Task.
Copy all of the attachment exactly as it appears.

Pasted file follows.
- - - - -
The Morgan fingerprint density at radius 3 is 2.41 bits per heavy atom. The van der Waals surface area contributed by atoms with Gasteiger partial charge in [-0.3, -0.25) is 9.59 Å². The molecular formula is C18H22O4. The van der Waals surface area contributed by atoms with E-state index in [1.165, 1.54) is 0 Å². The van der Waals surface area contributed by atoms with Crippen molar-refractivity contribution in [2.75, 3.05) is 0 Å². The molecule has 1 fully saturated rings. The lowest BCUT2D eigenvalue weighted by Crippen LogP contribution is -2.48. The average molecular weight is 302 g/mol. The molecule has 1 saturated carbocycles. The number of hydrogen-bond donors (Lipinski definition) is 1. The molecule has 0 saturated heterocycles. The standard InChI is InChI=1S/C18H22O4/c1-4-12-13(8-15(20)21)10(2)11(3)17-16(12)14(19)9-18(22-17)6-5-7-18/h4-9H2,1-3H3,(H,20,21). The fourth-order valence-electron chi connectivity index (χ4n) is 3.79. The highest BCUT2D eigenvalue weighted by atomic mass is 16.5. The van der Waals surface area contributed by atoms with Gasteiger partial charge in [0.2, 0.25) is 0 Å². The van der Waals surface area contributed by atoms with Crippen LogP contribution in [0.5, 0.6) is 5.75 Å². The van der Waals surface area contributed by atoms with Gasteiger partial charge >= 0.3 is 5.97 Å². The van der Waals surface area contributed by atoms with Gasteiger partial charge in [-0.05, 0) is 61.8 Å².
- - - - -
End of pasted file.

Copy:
The Morgan fingerprint density at radius 3 is 2.41 bits per heavy atom. The van der Waals surface area contributed by atoms with Gasteiger partial charge in [-0.3, -0.25) is 9.59 Å². The molecular formula is C18H22O4. The van der Waals surface area contributed by atoms with E-state index in [1.165, 1.54) is 0 Å². The van der Waals surface area contributed by atoms with Crippen molar-refractivity contribution in [2.75, 3.05) is 0 Å². The molecule has 1 fully saturated rings. The lowest BCUT2D eigenvalue weighted by Crippen LogP contribution is -2.48. The average molecular weight is 302 g/mol. The molecule has 1 saturated carbocycles. The number of hydrogen-bond donors (Lipinski definition) is 1. The molecule has 0 saturated heterocycles. The standard InChI is InChI=1S/C18H22O4/c1-4-12-13(8-15(20)21)10(2)11(3)17-16(12)14(19)9-18(22-17)6-5-7-18/h4-9H2,1-3H3,(H,20,21). The fourth-order valence-electron chi connectivity index (χ4n) is 3.79. The highest BCUT2D eigenvalue weighted by atomic mass is 16.5. The van der Waals surface area contributed by atoms with Gasteiger partial charge in [0.2, 0.25) is 0 Å². The van der Waals surface area contributed by atoms with Crippen LogP contribution in [0.5, 0.6) is 5.75 Å². The van der Waals surface area contributed by atoms with Gasteiger partial charge >= 0.3 is 5.97 Å². The van der Waals surface area contributed by atoms with Gasteiger partial charge in [-0.05, 0) is 61.8 Å².